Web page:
“Please! Don’t say anything more.” Sara exclaimed with a stinging sensation. “I feel as if a kind of stupor has taken hold of the countries of the world, as if they are unaware of what is happening to us here.”

“Nobody cares. None. Our hope just lies in Allah’s grace.”

“You are right. You know, my heart leaves my chest the moment when one of my family members leaves for town. Anything can happen anytime there. I am worried about my Imran and your Sameer. Both are hot-headed.”

In between their conversation they could hear the mooing of the cow.

“I think a hundred times a day of Gull Khan and the children when they are out. I go to the road thrice a day and ask Rahman Kak at his shop if it is alright out there. Do you know my Sameer has gone to college? I am so … Oh, the cow!”

“I will see you later.” Said Sara

Noor started heading towards the cowshed.

“How much milk it gives you these days?” Sara turned back and asked.

“Around ten liters. Five go to the market and the rest we use at home.” Noor replied

“Okay, go and feed it. Now I understand why your daughters are so pretty with their glowing faces.”

“What do you mean? I didn’t get you.”

“Since you feed your daughters pure and abundant milk, they look beautiful. Milk shows on their faces.”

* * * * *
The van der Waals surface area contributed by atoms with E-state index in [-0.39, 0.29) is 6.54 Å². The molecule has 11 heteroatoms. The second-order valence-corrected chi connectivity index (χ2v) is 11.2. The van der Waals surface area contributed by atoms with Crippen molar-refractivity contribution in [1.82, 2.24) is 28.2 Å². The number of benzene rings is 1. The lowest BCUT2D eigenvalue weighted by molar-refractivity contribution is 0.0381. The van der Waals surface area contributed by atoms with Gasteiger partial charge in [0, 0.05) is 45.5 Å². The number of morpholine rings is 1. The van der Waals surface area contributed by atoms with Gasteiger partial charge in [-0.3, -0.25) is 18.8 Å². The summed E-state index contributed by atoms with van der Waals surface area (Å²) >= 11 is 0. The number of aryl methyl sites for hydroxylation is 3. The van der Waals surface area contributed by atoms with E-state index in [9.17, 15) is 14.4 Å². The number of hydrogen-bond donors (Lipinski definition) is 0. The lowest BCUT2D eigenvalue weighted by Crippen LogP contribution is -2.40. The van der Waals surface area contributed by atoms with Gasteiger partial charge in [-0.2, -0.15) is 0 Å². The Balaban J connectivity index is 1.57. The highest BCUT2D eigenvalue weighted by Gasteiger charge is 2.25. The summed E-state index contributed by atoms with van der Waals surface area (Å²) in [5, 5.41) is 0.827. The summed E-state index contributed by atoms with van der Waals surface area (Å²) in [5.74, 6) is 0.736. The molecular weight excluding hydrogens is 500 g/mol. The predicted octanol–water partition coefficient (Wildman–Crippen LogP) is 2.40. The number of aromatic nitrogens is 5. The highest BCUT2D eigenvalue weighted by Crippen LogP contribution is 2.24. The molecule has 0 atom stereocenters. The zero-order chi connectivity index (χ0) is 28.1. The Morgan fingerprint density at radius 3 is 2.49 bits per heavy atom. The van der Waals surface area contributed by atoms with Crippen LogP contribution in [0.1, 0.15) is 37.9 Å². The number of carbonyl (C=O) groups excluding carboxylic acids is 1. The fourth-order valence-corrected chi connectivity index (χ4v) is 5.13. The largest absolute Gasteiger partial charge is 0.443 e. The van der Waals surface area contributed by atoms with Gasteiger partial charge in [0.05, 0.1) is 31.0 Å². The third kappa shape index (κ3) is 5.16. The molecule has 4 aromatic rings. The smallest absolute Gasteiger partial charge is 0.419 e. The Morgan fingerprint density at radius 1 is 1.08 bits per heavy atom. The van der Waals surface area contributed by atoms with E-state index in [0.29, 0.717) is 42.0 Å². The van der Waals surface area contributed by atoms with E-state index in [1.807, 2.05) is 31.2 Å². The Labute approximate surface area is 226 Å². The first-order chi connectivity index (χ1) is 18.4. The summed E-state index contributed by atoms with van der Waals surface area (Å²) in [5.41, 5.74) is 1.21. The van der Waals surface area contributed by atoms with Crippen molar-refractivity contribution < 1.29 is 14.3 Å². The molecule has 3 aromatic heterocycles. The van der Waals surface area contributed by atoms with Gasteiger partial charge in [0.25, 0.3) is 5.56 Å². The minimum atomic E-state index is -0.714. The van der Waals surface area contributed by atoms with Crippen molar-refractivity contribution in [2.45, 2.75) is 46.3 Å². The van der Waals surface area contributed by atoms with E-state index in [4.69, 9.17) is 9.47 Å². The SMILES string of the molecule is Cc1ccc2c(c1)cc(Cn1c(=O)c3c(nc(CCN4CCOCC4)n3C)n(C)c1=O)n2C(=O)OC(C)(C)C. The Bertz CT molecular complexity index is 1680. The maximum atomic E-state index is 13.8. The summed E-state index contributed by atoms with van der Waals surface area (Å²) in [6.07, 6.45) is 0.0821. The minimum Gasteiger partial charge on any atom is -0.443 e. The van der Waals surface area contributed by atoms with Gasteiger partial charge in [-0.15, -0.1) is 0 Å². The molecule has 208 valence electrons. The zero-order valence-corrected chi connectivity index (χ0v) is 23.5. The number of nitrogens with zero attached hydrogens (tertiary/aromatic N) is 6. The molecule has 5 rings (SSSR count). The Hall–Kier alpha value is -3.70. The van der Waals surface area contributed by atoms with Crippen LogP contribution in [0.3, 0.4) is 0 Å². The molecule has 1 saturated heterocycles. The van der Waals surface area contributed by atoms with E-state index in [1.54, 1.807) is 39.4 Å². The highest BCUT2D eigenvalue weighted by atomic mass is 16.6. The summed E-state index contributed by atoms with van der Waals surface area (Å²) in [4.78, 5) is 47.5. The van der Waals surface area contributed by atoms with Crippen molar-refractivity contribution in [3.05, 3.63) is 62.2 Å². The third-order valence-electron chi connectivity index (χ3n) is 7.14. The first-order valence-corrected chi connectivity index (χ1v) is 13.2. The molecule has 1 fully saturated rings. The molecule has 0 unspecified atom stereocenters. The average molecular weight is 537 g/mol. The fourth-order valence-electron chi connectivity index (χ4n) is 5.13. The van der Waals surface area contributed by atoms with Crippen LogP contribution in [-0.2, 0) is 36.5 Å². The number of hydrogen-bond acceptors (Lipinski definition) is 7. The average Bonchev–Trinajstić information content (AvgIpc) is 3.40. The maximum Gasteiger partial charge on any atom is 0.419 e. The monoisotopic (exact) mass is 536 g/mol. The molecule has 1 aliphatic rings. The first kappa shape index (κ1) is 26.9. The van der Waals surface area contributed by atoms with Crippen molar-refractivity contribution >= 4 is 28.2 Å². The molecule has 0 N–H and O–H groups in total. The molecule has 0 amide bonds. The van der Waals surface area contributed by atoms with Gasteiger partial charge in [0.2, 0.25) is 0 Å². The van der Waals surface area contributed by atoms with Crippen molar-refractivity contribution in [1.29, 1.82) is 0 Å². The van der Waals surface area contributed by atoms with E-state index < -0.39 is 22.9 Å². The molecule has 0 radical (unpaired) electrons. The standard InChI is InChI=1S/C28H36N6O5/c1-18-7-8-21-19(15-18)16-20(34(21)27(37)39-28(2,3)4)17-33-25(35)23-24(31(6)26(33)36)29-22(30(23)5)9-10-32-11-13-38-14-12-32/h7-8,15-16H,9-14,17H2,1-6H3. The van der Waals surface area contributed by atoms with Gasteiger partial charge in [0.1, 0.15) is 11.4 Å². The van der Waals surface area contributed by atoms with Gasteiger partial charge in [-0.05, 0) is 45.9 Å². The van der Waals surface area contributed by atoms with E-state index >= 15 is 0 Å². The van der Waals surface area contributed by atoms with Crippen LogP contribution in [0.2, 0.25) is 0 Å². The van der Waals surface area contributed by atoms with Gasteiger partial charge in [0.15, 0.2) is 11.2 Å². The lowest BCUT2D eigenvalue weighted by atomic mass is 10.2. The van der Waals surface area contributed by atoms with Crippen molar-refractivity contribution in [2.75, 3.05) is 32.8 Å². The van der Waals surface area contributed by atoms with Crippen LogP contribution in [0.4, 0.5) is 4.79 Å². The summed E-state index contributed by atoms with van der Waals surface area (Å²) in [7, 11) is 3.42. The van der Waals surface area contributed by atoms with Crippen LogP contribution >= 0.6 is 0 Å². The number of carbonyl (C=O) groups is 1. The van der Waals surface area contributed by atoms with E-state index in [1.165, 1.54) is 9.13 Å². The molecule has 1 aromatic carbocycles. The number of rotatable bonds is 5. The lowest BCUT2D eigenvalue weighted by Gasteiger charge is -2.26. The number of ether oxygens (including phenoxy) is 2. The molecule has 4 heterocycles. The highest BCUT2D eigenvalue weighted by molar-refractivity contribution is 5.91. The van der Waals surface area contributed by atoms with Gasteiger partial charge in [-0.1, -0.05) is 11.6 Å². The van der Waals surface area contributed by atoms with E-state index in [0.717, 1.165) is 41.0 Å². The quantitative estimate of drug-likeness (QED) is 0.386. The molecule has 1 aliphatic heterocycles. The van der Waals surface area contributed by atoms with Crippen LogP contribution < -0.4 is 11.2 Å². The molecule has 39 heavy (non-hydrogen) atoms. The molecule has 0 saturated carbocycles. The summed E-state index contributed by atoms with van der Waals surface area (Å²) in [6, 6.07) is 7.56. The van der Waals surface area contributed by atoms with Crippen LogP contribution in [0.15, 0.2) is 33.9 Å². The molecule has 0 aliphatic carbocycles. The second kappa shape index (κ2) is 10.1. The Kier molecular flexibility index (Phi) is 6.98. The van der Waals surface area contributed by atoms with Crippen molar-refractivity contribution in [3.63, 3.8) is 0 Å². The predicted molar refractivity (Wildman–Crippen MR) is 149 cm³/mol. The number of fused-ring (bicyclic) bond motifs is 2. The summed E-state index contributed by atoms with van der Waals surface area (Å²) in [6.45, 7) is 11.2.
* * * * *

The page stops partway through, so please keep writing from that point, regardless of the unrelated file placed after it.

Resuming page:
“Poor daughters need to be pretty. Rich ones get husbands because of their money; the poor ones because of their beauty,” Noor said with a pitying smile.

“Hmm. But if you get your Zainab married off to my Irfan, I will demand no dowry,” Sara joked.

“I agree! But my Zainab’s beauty demands an exorbitant mehar. You surely will have to sell the whole land,” Noor responded. Both of them gave a muffled laugh.

“I am quite confident your daughters will attract rich households.”

“Not if this killing spree continues. See how our boys are killed every other day. God forbid, if it goes on like this, parents will have no takers for their daughters as there will be just a handful of boys left.”

“You are right, Noor. We should seek the mercy of Allah. Otherwise, we are heading towards that day. God forbid.”

They both sighed.

A housefly hummed and landed on the bowl Sara was holding. She shooed it away and the bowl shook. The aroma of garlic filled the air.

“I will leave now. Imran must be waiting,” She said to Noor.

Adsa naer.” Noor concluded.

As Noor lumbered towards the cowshed quite unmindfully, she stumbled against a wooden peg driven into the ground that scraped her right foot. Serving a few sheaves of green grass to the cow, she walked back from the cowshed and sat in the kitchen nursing her bleeding foot.